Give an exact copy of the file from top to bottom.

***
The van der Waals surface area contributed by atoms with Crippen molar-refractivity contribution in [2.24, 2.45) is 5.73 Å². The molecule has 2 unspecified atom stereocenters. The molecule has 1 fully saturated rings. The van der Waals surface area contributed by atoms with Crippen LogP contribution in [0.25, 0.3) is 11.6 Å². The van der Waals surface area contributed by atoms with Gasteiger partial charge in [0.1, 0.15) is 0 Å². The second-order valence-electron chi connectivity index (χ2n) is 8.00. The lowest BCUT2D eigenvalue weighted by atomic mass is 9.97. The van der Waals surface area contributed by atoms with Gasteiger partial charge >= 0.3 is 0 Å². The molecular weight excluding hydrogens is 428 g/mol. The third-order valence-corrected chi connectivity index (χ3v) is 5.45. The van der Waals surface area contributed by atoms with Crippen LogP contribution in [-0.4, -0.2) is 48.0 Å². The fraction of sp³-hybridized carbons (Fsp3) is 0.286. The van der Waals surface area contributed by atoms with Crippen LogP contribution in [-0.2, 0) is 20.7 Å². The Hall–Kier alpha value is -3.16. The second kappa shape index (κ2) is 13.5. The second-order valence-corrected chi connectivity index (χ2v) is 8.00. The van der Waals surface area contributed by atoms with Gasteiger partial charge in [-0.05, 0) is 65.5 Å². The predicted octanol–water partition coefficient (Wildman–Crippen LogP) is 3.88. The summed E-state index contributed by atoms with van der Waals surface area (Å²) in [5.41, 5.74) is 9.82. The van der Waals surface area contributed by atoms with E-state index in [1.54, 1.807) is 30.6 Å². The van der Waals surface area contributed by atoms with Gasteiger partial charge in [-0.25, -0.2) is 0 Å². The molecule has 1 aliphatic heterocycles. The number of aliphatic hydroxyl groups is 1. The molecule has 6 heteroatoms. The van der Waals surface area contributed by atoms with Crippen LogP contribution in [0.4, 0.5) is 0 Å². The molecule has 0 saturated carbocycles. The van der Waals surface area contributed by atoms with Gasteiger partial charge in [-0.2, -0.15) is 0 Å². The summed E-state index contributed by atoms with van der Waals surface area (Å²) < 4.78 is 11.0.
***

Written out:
The van der Waals surface area contributed by atoms with Crippen molar-refractivity contribution in [2.24, 2.45) is 5.73 Å². The molecule has 2 unspecified atom stereocenters. The molecule has 1 fully saturated rings. The van der Waals surface area contributed by atoms with Crippen LogP contribution in [0.25, 0.3) is 11.6 Å². The van der Waals surface area contributed by atoms with Gasteiger partial charge in [0.1, 0.15) is 0 Å². The second-order valence-electron chi connectivity index (χ2n) is 8.00. The lowest BCUT2D eigenvalue weighted by atomic mass is 9.97. The van der Waals surface area contributed by atoms with Gasteiger partial charge >= 0.3 is 0 Å². The molecular weight excluding hydrogens is 428 g/mol. The third-order valence-corrected chi connectivity index (χ3v) is 5.45. The van der Waals surface area contributed by atoms with Crippen LogP contribution in [-0.4, -0.2) is 48.0 Å². The fraction of sp³-hybridized carbons (Fsp3) is 0.286. The van der Waals surface area contributed by atoms with Crippen LogP contribution in [-0.2, 0) is 20.7 Å². The Hall–Kier alpha value is -3.16. The second kappa shape index (κ2) is 13.5. The second-order valence-corrected chi connectivity index (χ2v) is 8.00. The van der Waals surface area contributed by atoms with Gasteiger partial charge in [-0.05, 0) is 65.5 Å². The predicted octanol–water partition coefficient (Wildman–Crippen LogP) is 3.88. The summed E-state index contributed by atoms with van der Waals surface area (Å²) in [5.41, 5.74) is 9.82. The van der Waals surface area contributed by atoms with E-state index in [1.54, 1.807) is 30.6 Å². The van der Waals surface area contributed by atoms with Gasteiger partial charge in [-0.25, -0.2) is 0 Å². The molecule has 1 aliphatic heterocycles. The number of aliphatic hydroxyl groups is 1. The molecule has 6 heteroatoms. The van der Waals surface area contributed by atoms with Crippen LogP contribution in [0.4, 0.5) is 0 Å². The molecule has 0 saturated carbocycles. The van der Waals surface area contributed by atoms with Gasteiger partial charge in [-0.2, -0.15) is 0 Å². The summed E-state index contributed by atoms with van der Waals surface area (Å²) < 4.78 is 11.0.